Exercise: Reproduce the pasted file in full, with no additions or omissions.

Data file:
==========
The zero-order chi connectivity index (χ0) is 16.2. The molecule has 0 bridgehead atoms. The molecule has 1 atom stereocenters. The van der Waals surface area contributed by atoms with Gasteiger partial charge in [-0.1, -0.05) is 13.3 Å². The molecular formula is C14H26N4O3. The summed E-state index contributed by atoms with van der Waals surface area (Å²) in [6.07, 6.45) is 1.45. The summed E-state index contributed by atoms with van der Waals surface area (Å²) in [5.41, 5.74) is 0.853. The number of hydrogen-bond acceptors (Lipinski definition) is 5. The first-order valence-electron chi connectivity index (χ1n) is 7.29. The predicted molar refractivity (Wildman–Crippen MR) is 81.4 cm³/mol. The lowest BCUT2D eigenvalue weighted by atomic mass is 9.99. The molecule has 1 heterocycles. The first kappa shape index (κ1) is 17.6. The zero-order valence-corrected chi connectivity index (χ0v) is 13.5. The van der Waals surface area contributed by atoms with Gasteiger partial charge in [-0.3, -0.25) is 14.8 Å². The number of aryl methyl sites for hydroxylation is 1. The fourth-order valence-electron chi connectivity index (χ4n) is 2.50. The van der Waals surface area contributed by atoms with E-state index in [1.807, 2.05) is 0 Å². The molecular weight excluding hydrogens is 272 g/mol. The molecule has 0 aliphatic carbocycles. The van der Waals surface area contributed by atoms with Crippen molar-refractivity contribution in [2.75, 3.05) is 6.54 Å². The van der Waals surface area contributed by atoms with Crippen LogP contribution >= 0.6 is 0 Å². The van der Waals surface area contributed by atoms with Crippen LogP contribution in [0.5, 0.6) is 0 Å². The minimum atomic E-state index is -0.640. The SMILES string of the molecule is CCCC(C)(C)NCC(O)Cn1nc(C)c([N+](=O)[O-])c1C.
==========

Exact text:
The zero-order chi connectivity index (χ0) is 16.2. The molecule has 0 bridgehead atoms. The molecule has 1 atom stereocenters. The van der Waals surface area contributed by atoms with Gasteiger partial charge in [-0.1, -0.05) is 13.3 Å². The molecular formula is C14H26N4O3. The summed E-state index contributed by atoms with van der Waals surface area (Å²) in [6.07, 6.45) is 1.45. The summed E-state index contributed by atoms with van der Waals surface area (Å²) in [5.41, 5.74) is 0.853. The number of hydrogen-bond acceptors (Lipinski definition) is 5. The first-order valence-electron chi connectivity index (χ1n) is 7.29. The predicted molar refractivity (Wildman–Crippen MR) is 81.4 cm³/mol. The lowest BCUT2D eigenvalue weighted by atomic mass is 9.99. The molecule has 1 heterocycles. The first kappa shape index (κ1) is 17.6. The zero-order valence-corrected chi connectivity index (χ0v) is 13.5. The van der Waals surface area contributed by atoms with Gasteiger partial charge in [-0.3, -0.25) is 14.8 Å². The number of aryl methyl sites for hydroxylation is 1. The fourth-order valence-electron chi connectivity index (χ4n) is 2.50. The van der Waals surface area contributed by atoms with E-state index in [1.807, 2.05) is 0 Å². The molecular weight excluding hydrogens is 272 g/mol. The molecule has 0 aliphatic carbocycles. The van der Waals surface area contributed by atoms with Crippen molar-refractivity contribution in [2.75, 3.05) is 6.54 Å². The van der Waals surface area contributed by atoms with Crippen LogP contribution >= 0.6 is 0 Å². The van der Waals surface area contributed by atoms with Crippen LogP contribution in [0.5, 0.6) is 0 Å². The minimum atomic E-state index is -0.640. The SMILES string of the molecule is CCCC(C)(C)NCC(O)Cn1nc(C)c([N+](=O)[O-])c1C.